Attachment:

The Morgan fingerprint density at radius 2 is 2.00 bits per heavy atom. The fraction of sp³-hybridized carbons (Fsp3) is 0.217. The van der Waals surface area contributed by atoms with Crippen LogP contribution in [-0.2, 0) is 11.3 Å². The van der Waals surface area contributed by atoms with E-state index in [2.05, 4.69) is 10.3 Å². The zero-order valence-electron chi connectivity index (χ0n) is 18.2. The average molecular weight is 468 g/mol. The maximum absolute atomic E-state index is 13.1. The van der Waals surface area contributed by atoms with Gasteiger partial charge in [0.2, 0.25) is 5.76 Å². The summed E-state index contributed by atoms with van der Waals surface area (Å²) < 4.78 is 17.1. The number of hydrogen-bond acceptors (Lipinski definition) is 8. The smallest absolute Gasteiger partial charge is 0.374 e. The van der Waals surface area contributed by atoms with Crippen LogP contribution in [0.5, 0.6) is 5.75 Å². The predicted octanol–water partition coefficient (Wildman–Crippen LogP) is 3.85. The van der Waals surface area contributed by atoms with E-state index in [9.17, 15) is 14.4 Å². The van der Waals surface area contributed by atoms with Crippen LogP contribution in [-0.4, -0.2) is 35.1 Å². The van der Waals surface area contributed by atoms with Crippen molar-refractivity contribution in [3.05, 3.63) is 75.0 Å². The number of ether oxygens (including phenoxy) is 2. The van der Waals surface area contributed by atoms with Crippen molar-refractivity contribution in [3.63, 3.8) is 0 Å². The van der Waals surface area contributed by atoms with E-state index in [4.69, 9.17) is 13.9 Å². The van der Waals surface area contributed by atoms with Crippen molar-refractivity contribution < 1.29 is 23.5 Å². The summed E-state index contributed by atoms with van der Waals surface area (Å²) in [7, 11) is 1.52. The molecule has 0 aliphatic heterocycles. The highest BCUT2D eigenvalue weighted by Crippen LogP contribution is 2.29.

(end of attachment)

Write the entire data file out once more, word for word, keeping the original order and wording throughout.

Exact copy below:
The Morgan fingerprint density at radius 2 is 2.00 bits per heavy atom. The fraction of sp³-hybridized carbons (Fsp3) is 0.217. The van der Waals surface area contributed by atoms with Crippen LogP contribution in [-0.2, 0) is 11.3 Å². The van der Waals surface area contributed by atoms with E-state index in [2.05, 4.69) is 10.3 Å². The zero-order valence-electron chi connectivity index (χ0n) is 18.2. The average molecular weight is 468 g/mol. The maximum absolute atomic E-state index is 13.1. The van der Waals surface area contributed by atoms with Gasteiger partial charge in [0.2, 0.25) is 5.76 Å². The summed E-state index contributed by atoms with van der Waals surface area (Å²) < 4.78 is 17.1. The number of hydrogen-bond acceptors (Lipinski definition) is 8. The smallest absolute Gasteiger partial charge is 0.374 e. The van der Waals surface area contributed by atoms with Crippen LogP contribution in [0.5, 0.6) is 5.75 Å². The predicted octanol–water partition coefficient (Wildman–Crippen LogP) is 3.85. The van der Waals surface area contributed by atoms with E-state index in [9.17, 15) is 14.4 Å². The van der Waals surface area contributed by atoms with Crippen LogP contribution in [-0.4, -0.2) is 35.1 Å². The van der Waals surface area contributed by atoms with Crippen molar-refractivity contribution in [3.05, 3.63) is 75.0 Å². The number of ether oxygens (including phenoxy) is 2. The van der Waals surface area contributed by atoms with Crippen molar-refractivity contribution in [3.63, 3.8) is 0 Å². The van der Waals surface area contributed by atoms with E-state index in [4.69, 9.17) is 13.9 Å². The van der Waals surface area contributed by atoms with Crippen molar-refractivity contribution < 1.29 is 23.5 Å². The summed E-state index contributed by atoms with van der Waals surface area (Å²) in [7, 11) is 1.52. The molecule has 0 aliphatic heterocycles. The highest BCUT2D eigenvalue weighted by Crippen LogP contribution is 2.29.